As discussed in the previous question, “Why do contests have skill-testing questions,” Canadian legislation prohibits the use of purely chance-based contests in exchange for money. Using a skill-testing question, particularly a mathematical one, allows contest promoters to safely avoid this prohibition.
Why do contests in Canada have “no purchase necessary” conditions?
Having an Alternate Method of Entry (AMOE) that doesn’t cost anything allows a contest promoter to reasonably argue that there is no “consideration” required to enter their contest. Consideration is a legal term implying a quid pro quo. In other words, “something for something else.”
By eliminating consideration from their contest, contest promoters can avoid prohibitions contained in Canadian legislation like the Criminal Code of Canada and the Competition Act.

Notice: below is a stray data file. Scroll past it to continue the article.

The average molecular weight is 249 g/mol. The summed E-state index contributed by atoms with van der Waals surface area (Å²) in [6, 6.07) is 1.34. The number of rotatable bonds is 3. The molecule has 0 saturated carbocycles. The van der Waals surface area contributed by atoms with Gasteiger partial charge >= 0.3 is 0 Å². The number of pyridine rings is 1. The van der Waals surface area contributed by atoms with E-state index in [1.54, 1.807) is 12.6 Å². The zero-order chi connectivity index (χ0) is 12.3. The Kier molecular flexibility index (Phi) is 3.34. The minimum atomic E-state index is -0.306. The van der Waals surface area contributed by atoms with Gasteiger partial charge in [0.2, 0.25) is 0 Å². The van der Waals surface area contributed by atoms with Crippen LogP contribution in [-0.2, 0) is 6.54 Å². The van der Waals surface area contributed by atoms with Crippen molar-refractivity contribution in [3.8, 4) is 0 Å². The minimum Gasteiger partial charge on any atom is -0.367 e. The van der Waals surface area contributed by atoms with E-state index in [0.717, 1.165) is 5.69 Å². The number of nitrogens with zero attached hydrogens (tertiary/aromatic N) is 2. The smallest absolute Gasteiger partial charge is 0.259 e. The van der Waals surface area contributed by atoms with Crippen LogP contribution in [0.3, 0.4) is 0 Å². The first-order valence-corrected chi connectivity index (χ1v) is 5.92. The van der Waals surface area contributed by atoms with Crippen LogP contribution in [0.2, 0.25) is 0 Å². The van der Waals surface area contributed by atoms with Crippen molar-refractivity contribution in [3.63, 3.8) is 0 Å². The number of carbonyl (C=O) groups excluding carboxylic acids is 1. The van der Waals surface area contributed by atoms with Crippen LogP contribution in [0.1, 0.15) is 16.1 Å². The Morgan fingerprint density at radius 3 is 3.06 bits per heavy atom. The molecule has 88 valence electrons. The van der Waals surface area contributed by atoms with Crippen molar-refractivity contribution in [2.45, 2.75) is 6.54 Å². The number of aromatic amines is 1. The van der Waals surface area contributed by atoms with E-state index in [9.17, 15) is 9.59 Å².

Contests often exclude Quebec because Quebec has unique provincial legislation that must be complied with in order to lawfully put on a contest in that province. As a result, compliance costs rise dramatically if contest promoters include Quebec in their contests.
For example, Quebec has rules regarding the use of English and French in promotional materials, that a security deposit must be provided to the provincial government by the promoter, and that all advertising material must be filed with the regulator within the province.
Rather than comply with all of these additional rules, many contest promoters elect simply not to put on their contest in Quebec.
Do promotional contests work?
Yes! Promotional contests are a great way to accomplish a variety of business goals including:
- Increasing brand awareness
- Generating leads
- Converting clients
- Building a base of followers
However, in order to be effective, they must be properly executed and promoted. (Yes, even promotional contests must be promoted.)
Do sweepstakes work?